If you are involved in an accident, it is critical to document as much as possible, including your observations, photos, eyewitness accounts, and doctor or health practitioner visits related to the accident. Whether or not you decide to hire an accident lawyer, this information will help to strengthen your case against the negligent party.
What To Do After a Car Accident?
If you are able, try to talk to everyone involved in the accident. Write down names, phone numbers, and insurance information for every driver. If the accident involves a commercial vehicle or car or truck, record the name of the company he or she drives for, and any contact or insurance information.
Try to identify any witnesses in case there is a dispute that goes to court. Write down their names and addresses and interview them on the spot, if possible, while the facts are still fresh. Ask them what they saw and take note of special expressions or phrases they use like “speeding,” or “he ran the stop sign.” Also, try to get the contact information for all emergency personnel that respond to the scene of the accident, because they are going to be important witnesses.
If at all possible, take notes at the scene of the accident. While it is still fresh in your mind, write down exactly what happened as soon as possible, and take pictures if you have access to a camera or cell phone with photo capabilities. Points to keep in mind:
- What were the weather conditions at the time of the accident? Was it rainy? Sunny? Windy? What kind of visibility was there?
- What were the road conditions like at the time of the accident? Was there heavy traffic? Was the road under construction? Were there obstacles – potholes or debris? Was it slippery? Was the view obstructed?
See a Doctor
If you are involved in an accident, seek emergency care or schedule an appointment with your doctor immediately. There may injuries that are not readily apparent, so it is important to be examined as soon as possible after the collision. Also, you have the right to see your own physician or a healthcare provider of your choice.
In an accident or injury situation, time is of the essence. To properly establish the facts of the case, it pays to take pictures, if not at the scene, as soon afterward as possible. Pictures should include everything involved in the accident, including detailed pictures of the accident scene, with special attention to anything that may have been a factor in the accident and can be recorded on film, including:
- Visibility – distance and obstructions, with pictures showing where the accident began and where it ended
- Traffic conditions at the time of the accident, with pictures taken at the accident scene or at the same time of day during similar traffic conditions.
- Signs and markings, with special attention to traffic sign, construction signs, etc., and whether and to what extent they are obvious or obscured.
If you can, take pictures of your vehicle as soon as possible after your involvement in a large accident. Pictures of the damage are hard to dispute, and thus will help you and your attorney tell your story. If possible, take pictures any other vehicles involved in the accident as well, to show the severity of the impact associated with your collision.
Make sure to take pictures of your accident-related injuries before they heal! Collisions often cause bruises across the injured person’s chest from sudden jarring contact with the seatbelt. However, after a few weeks, bruises heal. When an insurance adjuster tries to argue that the injuries from the accident were not significant, photos of such bruises and other injuries will help show otherwise. Photos of such injuries are hard to dispute, giving you and your attorney solid and justifiable evidence in support of your claim.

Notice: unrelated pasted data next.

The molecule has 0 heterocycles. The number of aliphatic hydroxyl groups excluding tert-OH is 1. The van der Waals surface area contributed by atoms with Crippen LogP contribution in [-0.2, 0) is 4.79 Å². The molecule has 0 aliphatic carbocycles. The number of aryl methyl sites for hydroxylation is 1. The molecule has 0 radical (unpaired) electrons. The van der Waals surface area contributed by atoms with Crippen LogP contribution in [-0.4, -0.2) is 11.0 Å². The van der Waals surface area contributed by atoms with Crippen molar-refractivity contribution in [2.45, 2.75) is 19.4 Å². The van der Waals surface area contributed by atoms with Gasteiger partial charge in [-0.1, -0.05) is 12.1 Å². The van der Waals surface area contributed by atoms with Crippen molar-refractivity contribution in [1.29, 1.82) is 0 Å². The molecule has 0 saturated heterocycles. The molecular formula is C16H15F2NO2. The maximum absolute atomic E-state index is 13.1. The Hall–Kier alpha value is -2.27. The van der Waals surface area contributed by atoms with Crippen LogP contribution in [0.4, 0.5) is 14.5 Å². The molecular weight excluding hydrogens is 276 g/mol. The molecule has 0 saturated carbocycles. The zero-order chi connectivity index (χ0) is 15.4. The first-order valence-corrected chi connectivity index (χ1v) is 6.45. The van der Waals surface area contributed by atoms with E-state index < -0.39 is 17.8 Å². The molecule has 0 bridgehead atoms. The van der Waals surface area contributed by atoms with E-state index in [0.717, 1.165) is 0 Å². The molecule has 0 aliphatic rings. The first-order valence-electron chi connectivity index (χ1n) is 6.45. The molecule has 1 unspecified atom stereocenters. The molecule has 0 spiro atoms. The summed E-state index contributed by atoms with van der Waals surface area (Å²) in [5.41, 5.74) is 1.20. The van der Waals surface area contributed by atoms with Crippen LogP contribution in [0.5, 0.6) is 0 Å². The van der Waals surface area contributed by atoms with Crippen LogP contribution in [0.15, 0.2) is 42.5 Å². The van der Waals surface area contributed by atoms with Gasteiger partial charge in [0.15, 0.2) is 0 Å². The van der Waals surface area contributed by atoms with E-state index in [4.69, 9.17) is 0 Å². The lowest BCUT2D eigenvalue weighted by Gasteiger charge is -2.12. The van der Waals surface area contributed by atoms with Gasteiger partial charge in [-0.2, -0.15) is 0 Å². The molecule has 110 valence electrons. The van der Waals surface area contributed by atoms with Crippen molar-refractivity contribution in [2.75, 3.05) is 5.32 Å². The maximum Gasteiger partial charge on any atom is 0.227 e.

Keep a Personal Journal or Frequent Notes
Make it a habit to take notes about the day-to-day effects of your injuries, such as how much it hurt to get out of bed, or the difficulties navigating the stairs in your home because you’re in a wheelchair or on crutches. This is important because as you are trying to get fully compensated for your injuries, insurance companies are trying to minimize their payments. As a result, insurance adjusters will typically try to minimize your claims and paint your complaints as exaggerated. Write down any associated medications prescribed, including pain medications. Such documentation can be critical to your case when presenting your personal injury claim to insurance adjusters or in court.
Keep Expense Records
You will need to provide proof of anything you claim as an injury-related expense. Make sure you keep all receipts for related prescriptions, health-related care, goods and services, and services for things you would otherwise provide yourself such as shopping, cooking and yard work, etc. Keep every accident-related receipt so you can document every expense.
In a 1999 study, the Insurance Research Council (IRC) found that injured people who use a lawyer receive, on average, three and a half times more money than those who do not! (Source: Insurance Research Council 1999 study).Without legal help from a personal injury law firm like Meinhart, Smith & Manning, you may have no idea of the real value of your accident claim.
The insurance company is not on your side.! Their goal is to minimize their costs by paying you as little as possible for injuries received due to the accident. Therefore, no matter which firm you choose, you need a tough, experienced accident attorney on your side.
Call Meinhart, Smith & Manning at (877) 776-1219 or fill out our online contact form to schedule a free consultation today! There is no risk, and no cost to you unless we successfully settle your case or win your case in court. If you can’t come to us, we can come to you. Contact us online through our contact form